Sometimes they wake you up in the middle of the night, sometimes they just pop into your head fully formed and sometimes they only arrive after painstakingly brainstorming for weeks or months. I’m talking, of course, about ideas.
While we always hope they’re good, the fact is that we usually have more bad ones. This is just as true for business as it is for everything else in life. Lest you think this article is just about bad startup ideas, let me assure you that it’s about those, plus partnerships, sales campaigns, sales channels, marketing programs, product ideas and any other business related ideas.
In my own entrepreneurial experience, my bad ideas far outweighed my good ones and I had some ideas that I thought were good that I failed to act on because I was wasting time on the bad ones before I realized they were bad.
Related Article: Don’t Fall in Love with Your Ideas
But, I don’t mind any of this. This is called entrepreneurship. It’s more of a dynamic process than a job or a state of being. As everyone should, I’ve relied on my past to help educate me for the future, and that is an ongoing process, as I’ve still got a lot to learn about separating the good ideas from the bad.
Let me just say that I don’t believe having bad ideas is a bad thing. Every bad idea that I acted on (and regretted later) taught me a valuable lesson and made my future ideas better. Not all bad ideas are readily apparent (if that was the case, nobody would act on them). But, they do have some telltale signs that you can watch out for. You can’t expect your team members and employees to shoot down the bad ideas, either. After all, shooting down an idea your boss thinks is brilliant isn’t something a lot of team members and employees are going to be willing to do.
1) You believe you are the first person to think of it.
Great ideas are almost never brought to life by the first person to think of them, so there must be some indication of someone thinking and acting on a similar idea. Do your research and find out if someone else is thinking along the same lines as you and has already put the idea into practice.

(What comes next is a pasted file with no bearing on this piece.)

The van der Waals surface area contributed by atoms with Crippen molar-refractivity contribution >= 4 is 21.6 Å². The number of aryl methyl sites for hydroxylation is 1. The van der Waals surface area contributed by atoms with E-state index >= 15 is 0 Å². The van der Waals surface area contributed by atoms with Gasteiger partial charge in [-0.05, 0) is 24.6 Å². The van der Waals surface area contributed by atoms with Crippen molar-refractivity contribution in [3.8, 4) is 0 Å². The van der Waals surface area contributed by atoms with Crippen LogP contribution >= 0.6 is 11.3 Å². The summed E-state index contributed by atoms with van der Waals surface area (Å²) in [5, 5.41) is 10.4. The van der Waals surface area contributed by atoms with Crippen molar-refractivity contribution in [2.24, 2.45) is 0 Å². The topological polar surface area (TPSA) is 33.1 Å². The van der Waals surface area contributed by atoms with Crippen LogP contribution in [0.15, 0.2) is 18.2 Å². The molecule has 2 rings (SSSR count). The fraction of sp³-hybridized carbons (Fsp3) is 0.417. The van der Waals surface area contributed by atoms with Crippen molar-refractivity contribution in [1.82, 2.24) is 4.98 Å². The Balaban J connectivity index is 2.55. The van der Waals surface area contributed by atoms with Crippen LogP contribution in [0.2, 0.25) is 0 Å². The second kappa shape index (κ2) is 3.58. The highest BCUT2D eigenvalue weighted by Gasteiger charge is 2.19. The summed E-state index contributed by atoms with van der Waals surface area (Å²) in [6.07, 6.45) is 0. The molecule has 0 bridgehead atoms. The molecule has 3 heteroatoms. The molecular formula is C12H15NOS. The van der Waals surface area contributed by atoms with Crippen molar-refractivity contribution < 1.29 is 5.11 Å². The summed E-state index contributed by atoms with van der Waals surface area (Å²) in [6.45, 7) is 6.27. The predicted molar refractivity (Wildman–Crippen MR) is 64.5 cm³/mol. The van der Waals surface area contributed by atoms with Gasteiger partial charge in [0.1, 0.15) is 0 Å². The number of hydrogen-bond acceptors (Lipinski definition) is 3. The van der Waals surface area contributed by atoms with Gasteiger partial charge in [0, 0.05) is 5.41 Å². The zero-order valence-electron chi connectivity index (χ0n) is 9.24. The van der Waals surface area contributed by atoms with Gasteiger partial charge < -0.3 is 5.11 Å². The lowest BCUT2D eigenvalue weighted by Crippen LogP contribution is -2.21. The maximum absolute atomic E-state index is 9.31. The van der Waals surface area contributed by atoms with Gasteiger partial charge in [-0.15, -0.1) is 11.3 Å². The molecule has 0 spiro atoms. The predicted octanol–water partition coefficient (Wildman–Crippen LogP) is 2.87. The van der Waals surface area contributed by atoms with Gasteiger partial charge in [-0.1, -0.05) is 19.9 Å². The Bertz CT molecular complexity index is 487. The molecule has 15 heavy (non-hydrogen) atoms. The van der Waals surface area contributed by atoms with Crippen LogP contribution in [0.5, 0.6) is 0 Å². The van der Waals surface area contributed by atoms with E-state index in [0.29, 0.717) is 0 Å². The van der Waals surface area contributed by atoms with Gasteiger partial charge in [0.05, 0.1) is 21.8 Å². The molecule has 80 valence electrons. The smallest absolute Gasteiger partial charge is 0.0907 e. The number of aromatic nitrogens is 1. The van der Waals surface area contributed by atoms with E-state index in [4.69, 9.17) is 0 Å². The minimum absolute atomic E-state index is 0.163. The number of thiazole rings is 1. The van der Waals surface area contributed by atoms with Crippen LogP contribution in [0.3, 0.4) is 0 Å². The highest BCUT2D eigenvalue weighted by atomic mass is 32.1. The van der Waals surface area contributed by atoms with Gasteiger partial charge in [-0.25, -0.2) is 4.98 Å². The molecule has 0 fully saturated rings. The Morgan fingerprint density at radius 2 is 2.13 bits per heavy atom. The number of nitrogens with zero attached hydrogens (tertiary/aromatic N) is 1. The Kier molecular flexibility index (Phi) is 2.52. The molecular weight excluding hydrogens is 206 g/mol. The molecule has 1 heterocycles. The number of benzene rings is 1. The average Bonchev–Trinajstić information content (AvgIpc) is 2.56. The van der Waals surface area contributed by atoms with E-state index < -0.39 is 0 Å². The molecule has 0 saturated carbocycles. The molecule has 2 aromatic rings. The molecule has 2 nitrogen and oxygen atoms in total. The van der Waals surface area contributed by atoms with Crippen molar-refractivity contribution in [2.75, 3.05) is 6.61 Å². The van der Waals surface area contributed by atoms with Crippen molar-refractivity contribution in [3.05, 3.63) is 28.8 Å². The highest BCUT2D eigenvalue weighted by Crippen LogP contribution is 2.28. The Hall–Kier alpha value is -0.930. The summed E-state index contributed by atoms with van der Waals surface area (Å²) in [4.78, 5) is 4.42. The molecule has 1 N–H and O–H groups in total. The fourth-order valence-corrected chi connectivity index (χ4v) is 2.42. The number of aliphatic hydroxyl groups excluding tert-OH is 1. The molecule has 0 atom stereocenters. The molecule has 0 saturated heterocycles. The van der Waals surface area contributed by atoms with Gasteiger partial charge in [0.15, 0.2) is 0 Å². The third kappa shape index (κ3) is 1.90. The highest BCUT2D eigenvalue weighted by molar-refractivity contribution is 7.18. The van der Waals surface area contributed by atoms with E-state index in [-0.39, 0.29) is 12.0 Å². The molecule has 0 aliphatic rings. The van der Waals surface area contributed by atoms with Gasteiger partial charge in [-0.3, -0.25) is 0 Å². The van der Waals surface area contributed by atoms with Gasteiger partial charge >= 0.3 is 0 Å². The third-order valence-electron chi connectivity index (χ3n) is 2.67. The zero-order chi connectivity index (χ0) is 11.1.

2) Everybody on your team agrees that it’s a good idea.
If this happens, you may need to switch out at least some of your team members because they’ve gone into yes-man or yes-woman mode, which is great if you’re a celebrity, but terrible if you’re a business person. One hundred percent consensus rarely, if ever, brings about the best result.
Find a trustworthy person who does not agree with your idea and find out why before you go ahead with it. If they are able to talk you out of it, it probably wasn’t worth acting on.
3) You had a great idea last year that you did not act on only to see someone else make it successful, so you are acting on this one to make up for it.
Just because your brain is wired to come up with great ideas does not mean it is wired to know if those ideas are good or not. If that is the case, go back to No. 2 and find those trusted people who you can discuss this idea with and bounce it off of to see if it has any merit. Maybe you did miss out on one last year, but acting on a bad idea won’t make up for it.
4) You have a great idea for an industry that you have no experience in and limited knowledge of.
To be clear, I’m not saying this can’t happen. Being an outsider to an industry gives you a different perspective on it than people who are heavily involved in it.
There is nothing wrong with being an industry outsider and coming up with a great idea, but if this is the case, then you have to be more careful and thoroughly scrutinize the idea. If you are not living and breathing this particular industry every day, that means you also may not see why it wouldn’t work.
5) You don’t know why you came up with the idea, you just came up with it.
If this idea just dropped out of the sky and landed in your brain fully formed without any forethought, you also need to be careful with it.
Great ideas usually come from a long process (the “light bulb” moment when the idea strikes you is short and instantaneous but the process to get to that point is usually long). Think of a painter coming up with a masterpiece. Maybe that person can create one in a few minutes, but it still takes a lot of work beforehand to be able to do that. Only rarely can a natural talent create a masterpiece without prior long term practice.
Lest you get discouraged, from all this, the final word on coming up with great ideas is to keep thinking. It does not matter if you came up with 20 bad ideas before you come up with that one great one. That is how you keep your creativity muscles strong. You just have to know which one is the idea worth pursuing and that, like everything else, takes skill and practice.
Author: Serhat Pala (@RhinoForceLLC) is the President and founder of RhinoForce, a full-service internet marketing agency that provides expertise to help its clients plan and execute their online marketing strategies. An immigrant from Turkey, Serhat has founded and run various businesses in the United States with a great degree of success.
Published: March 12, 2015